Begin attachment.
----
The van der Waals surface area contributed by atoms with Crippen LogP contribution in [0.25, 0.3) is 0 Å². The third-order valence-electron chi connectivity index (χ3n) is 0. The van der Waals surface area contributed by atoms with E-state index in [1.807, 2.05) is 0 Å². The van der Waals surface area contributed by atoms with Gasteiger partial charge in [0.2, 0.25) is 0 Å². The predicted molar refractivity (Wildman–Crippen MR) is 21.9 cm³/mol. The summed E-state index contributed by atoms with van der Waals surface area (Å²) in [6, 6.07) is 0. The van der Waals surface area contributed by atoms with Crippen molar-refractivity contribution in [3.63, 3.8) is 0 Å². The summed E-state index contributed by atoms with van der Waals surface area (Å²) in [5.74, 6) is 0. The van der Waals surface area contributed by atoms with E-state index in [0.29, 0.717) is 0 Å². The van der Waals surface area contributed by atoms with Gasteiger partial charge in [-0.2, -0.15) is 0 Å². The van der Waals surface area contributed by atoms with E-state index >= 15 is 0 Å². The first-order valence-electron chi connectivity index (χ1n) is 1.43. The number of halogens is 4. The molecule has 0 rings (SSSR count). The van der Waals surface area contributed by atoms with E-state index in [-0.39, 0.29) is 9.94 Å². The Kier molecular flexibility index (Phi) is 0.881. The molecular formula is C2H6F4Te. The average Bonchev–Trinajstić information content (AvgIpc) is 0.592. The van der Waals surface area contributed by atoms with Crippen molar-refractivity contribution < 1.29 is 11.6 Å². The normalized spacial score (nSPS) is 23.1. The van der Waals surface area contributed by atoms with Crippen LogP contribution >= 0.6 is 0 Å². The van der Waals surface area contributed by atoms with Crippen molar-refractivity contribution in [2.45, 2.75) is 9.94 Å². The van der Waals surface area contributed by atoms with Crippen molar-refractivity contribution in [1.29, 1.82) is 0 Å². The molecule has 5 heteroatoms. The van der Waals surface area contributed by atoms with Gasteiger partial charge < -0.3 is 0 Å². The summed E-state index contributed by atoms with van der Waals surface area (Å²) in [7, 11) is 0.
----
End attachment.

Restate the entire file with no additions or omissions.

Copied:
The van der Waals surface area contributed by atoms with Crippen LogP contribution in [0.25, 0.3) is 0 Å². The third-order valence-electron chi connectivity index (χ3n) is 0. The van der Waals surface area contributed by atoms with E-state index in [1.807, 2.05) is 0 Å². The van der Waals surface area contributed by atoms with Gasteiger partial charge in [0.2, 0.25) is 0 Å². The predicted molar refractivity (Wildman–Crippen MR) is 21.9 cm³/mol. The summed E-state index contributed by atoms with van der Waals surface area (Å²) in [6, 6.07) is 0. The van der Waals surface area contributed by atoms with Crippen molar-refractivity contribution in [3.63, 3.8) is 0 Å². The summed E-state index contributed by atoms with van der Waals surface area (Å²) in [5.74, 6) is 0. The van der Waals surface area contributed by atoms with E-state index in [0.29, 0.717) is 0 Å². The van der Waals surface area contributed by atoms with Gasteiger partial charge in [-0.2, -0.15) is 0 Å². The van der Waals surface area contributed by atoms with E-state index >= 15 is 0 Å². The first-order valence-electron chi connectivity index (χ1n) is 1.43. The number of halogens is 4. The molecule has 0 rings (SSSR count). The van der Waals surface area contributed by atoms with E-state index in [-0.39, 0.29) is 9.94 Å². The Kier molecular flexibility index (Phi) is 0.881. The molecular formula is C2H6F4Te. The average Bonchev–Trinajstić information content (AvgIpc) is 0.592. The van der Waals surface area contributed by atoms with Crippen molar-refractivity contribution < 1.29 is 11.6 Å². The normalized spacial score (nSPS) is 23.1. The van der Waals surface area contributed by atoms with Crippen LogP contribution >= 0.6 is 0 Å². The van der Waals surface area contributed by atoms with Crippen molar-refractivity contribution in [2.45, 2.75) is 9.94 Å². The van der Waals surface area contributed by atoms with Crippen molar-refractivity contribution in [1.29, 1.82) is 0 Å². The molecule has 5 heteroatoms. The van der Waals surface area contributed by atoms with Gasteiger partial charge < -0.3 is 0 Å². The summed E-state index contributed by atoms with van der Waals surface area (Å²) in [7, 11) is 0.